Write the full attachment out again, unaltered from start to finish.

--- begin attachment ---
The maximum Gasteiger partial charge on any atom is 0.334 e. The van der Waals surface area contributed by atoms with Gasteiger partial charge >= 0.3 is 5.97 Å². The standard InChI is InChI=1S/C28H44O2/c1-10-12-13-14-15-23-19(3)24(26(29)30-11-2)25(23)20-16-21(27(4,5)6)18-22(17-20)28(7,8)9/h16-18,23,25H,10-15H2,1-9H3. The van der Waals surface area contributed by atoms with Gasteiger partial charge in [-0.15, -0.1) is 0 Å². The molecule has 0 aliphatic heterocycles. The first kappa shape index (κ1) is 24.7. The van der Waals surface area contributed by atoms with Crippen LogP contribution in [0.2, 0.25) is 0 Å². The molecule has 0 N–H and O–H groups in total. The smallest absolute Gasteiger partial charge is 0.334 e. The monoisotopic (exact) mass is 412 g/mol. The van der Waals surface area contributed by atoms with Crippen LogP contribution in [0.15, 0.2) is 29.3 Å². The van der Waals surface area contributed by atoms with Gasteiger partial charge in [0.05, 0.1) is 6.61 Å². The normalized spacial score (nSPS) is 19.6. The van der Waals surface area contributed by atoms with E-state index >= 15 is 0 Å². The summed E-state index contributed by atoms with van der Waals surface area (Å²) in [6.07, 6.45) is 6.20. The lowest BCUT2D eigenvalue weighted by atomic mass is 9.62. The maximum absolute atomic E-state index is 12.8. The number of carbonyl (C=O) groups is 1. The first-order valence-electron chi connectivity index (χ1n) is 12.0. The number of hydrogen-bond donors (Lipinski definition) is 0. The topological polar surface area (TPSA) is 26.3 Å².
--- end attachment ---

The maximum Gasteiger partial charge on any atom is 0.334 e. The van der Waals surface area contributed by atoms with Gasteiger partial charge >= 0.3 is 5.97 Å². The standard InChI is InChI=1S/C28H44O2/c1-10-12-13-14-15-23-19(3)24(26(29)30-11-2)25(23)20-16-21(27(4,5)6)18-22(17-20)28(7,8)9/h16-18,23,25H,10-15H2,1-9H3. The van der Waals surface area contributed by atoms with Gasteiger partial charge in [-0.15, -0.1) is 0 Å². The molecule has 0 aliphatic heterocycles. The first kappa shape index (κ1) is 24.7. The van der Waals surface area contributed by atoms with Crippen LogP contribution in [0.2, 0.25) is 0 Å². The molecule has 0 N–H and O–H groups in total. The smallest absolute Gasteiger partial charge is 0.334 e. The monoisotopic (exact) mass is 412 g/mol. The van der Waals surface area contributed by atoms with Crippen LogP contribution in [0.15, 0.2) is 29.3 Å². The van der Waals surface area contributed by atoms with Gasteiger partial charge in [0.05, 0.1) is 6.61 Å². The normalized spacial score (nSPS) is 19.6. The van der Waals surface area contributed by atoms with E-state index >= 15 is 0 Å². The summed E-state index contributed by atoms with van der Waals surface area (Å²) in [6.07, 6.45) is 6.20. The lowest BCUT2D eigenvalue weighted by atomic mass is 9.62. The maximum absolute atomic E-state index is 12.8. The number of carbonyl (C=O) groups is 1. The first-order valence-electron chi connectivity index (χ1n) is 12.0. The number of hydrogen-bond donors (Lipinski definition) is 0. The topological polar surface area (TPSA) is 26.3 Å².